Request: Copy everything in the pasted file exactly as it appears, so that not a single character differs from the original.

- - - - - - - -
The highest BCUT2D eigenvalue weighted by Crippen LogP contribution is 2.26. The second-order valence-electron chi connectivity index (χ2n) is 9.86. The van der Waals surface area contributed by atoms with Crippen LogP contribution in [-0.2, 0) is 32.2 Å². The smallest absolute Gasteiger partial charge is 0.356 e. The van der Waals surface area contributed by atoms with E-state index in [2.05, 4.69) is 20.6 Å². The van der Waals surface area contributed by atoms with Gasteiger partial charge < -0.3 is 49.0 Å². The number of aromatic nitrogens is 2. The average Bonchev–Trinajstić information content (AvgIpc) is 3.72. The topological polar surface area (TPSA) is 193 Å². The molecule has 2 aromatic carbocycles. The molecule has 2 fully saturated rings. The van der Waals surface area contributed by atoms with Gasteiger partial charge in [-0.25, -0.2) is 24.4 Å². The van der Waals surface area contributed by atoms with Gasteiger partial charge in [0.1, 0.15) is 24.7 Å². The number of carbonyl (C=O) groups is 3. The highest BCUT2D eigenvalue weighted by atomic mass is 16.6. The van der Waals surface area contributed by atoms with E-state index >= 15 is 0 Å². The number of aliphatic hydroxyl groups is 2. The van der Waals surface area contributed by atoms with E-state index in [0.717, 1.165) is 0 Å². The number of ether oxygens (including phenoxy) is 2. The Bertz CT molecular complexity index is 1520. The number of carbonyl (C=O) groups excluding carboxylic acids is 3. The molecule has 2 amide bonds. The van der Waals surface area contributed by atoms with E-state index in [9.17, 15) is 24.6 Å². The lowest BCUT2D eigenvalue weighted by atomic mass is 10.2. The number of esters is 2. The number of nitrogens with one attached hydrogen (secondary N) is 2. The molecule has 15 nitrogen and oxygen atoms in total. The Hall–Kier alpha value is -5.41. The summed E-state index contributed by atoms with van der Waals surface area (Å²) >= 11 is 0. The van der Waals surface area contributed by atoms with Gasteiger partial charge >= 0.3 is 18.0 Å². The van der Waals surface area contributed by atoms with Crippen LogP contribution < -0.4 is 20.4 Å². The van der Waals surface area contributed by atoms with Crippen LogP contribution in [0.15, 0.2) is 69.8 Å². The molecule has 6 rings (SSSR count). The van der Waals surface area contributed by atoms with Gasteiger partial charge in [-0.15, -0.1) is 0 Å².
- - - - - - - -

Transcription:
The highest BCUT2D eigenvalue weighted by Crippen LogP contribution is 2.26. The second-order valence-electron chi connectivity index (χ2n) is 9.86. The van der Waals surface area contributed by atoms with Crippen LogP contribution in [-0.2, 0) is 32.2 Å². The smallest absolute Gasteiger partial charge is 0.356 e. The van der Waals surface area contributed by atoms with E-state index in [2.05, 4.69) is 20.6 Å². The van der Waals surface area contributed by atoms with Gasteiger partial charge < -0.3 is 49.0 Å². The number of aromatic nitrogens is 2. The average Bonchev–Trinajstić information content (AvgIpc) is 3.72. The topological polar surface area (TPSA) is 193 Å². The molecule has 2 aromatic carbocycles. The molecule has 2 fully saturated rings. The van der Waals surface area contributed by atoms with Gasteiger partial charge in [-0.25, -0.2) is 24.4 Å². The van der Waals surface area contributed by atoms with Gasteiger partial charge in [0.1, 0.15) is 24.7 Å². The number of carbonyl (C=O) groups is 3. The highest BCUT2D eigenvalue weighted by atomic mass is 16.6. The van der Waals surface area contributed by atoms with E-state index >= 15 is 0 Å². The number of aliphatic hydroxyl groups is 2. The van der Waals surface area contributed by atoms with E-state index in [0.717, 1.165) is 0 Å². The number of ether oxygens (including phenoxy) is 2. The Bertz CT molecular complexity index is 1520. The number of carbonyl (C=O) groups excluding carboxylic acids is 3. The molecule has 2 amide bonds. The van der Waals surface area contributed by atoms with E-state index in [9.17, 15) is 24.6 Å². The lowest BCUT2D eigenvalue weighted by atomic mass is 10.2. The number of esters is 2. The number of nitrogens with one attached hydrogen (secondary N) is 2. The molecule has 15 nitrogen and oxygen atoms in total. The Hall–Kier alpha value is -5.41. The summed E-state index contributed by atoms with van der Waals surface area (Å²) >= 11 is 0. The van der Waals surface area contributed by atoms with Gasteiger partial charge >= 0.3 is 18.0 Å². The van der Waals surface area contributed by atoms with Crippen LogP contribution < -0.4 is 20.4 Å². The van der Waals surface area contributed by atoms with Crippen LogP contribution in [0.15, 0.2) is 69.8 Å². The molecule has 6 rings (SSSR count). The van der Waals surface area contributed by atoms with Gasteiger partial charge in [-0.15, -0.1) is 0 Å².